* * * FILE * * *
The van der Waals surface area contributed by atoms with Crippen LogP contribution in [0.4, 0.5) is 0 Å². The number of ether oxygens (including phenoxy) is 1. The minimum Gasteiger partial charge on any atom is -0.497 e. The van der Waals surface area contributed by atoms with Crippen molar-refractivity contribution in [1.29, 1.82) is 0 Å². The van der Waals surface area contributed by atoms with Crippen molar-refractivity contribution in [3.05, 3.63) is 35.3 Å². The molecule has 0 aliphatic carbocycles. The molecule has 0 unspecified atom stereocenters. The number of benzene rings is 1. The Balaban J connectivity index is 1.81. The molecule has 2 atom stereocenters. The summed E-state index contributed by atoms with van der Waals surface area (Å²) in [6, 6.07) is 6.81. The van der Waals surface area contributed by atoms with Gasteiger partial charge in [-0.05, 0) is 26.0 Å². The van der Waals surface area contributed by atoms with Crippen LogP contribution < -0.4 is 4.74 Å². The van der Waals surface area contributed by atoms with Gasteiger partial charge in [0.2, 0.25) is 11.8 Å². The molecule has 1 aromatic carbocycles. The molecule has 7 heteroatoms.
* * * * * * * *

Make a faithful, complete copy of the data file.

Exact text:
The van der Waals surface area contributed by atoms with Crippen LogP contribution in [0.4, 0.5) is 0 Å². The number of ether oxygens (including phenoxy) is 1. The minimum Gasteiger partial charge on any atom is -0.497 e. The van der Waals surface area contributed by atoms with Crippen molar-refractivity contribution in [1.29, 1.82) is 0 Å². The van der Waals surface area contributed by atoms with Crippen molar-refractivity contribution in [3.05, 3.63) is 35.3 Å². The molecule has 0 aliphatic carbocycles. The molecule has 0 unspecified atom stereocenters. The number of benzene rings is 1. The Balaban J connectivity index is 1.81. The molecule has 2 atom stereocenters. The summed E-state index contributed by atoms with van der Waals surface area (Å²) in [6, 6.07) is 6.81. The van der Waals surface area contributed by atoms with Gasteiger partial charge in [-0.05, 0) is 26.0 Å². The van der Waals surface area contributed by atoms with Crippen LogP contribution < -0.4 is 4.74 Å². The van der Waals surface area contributed by atoms with Gasteiger partial charge in [0.2, 0.25) is 11.8 Å². The molecule has 1 aromatic carbocycles. The molecule has 7 heteroatoms.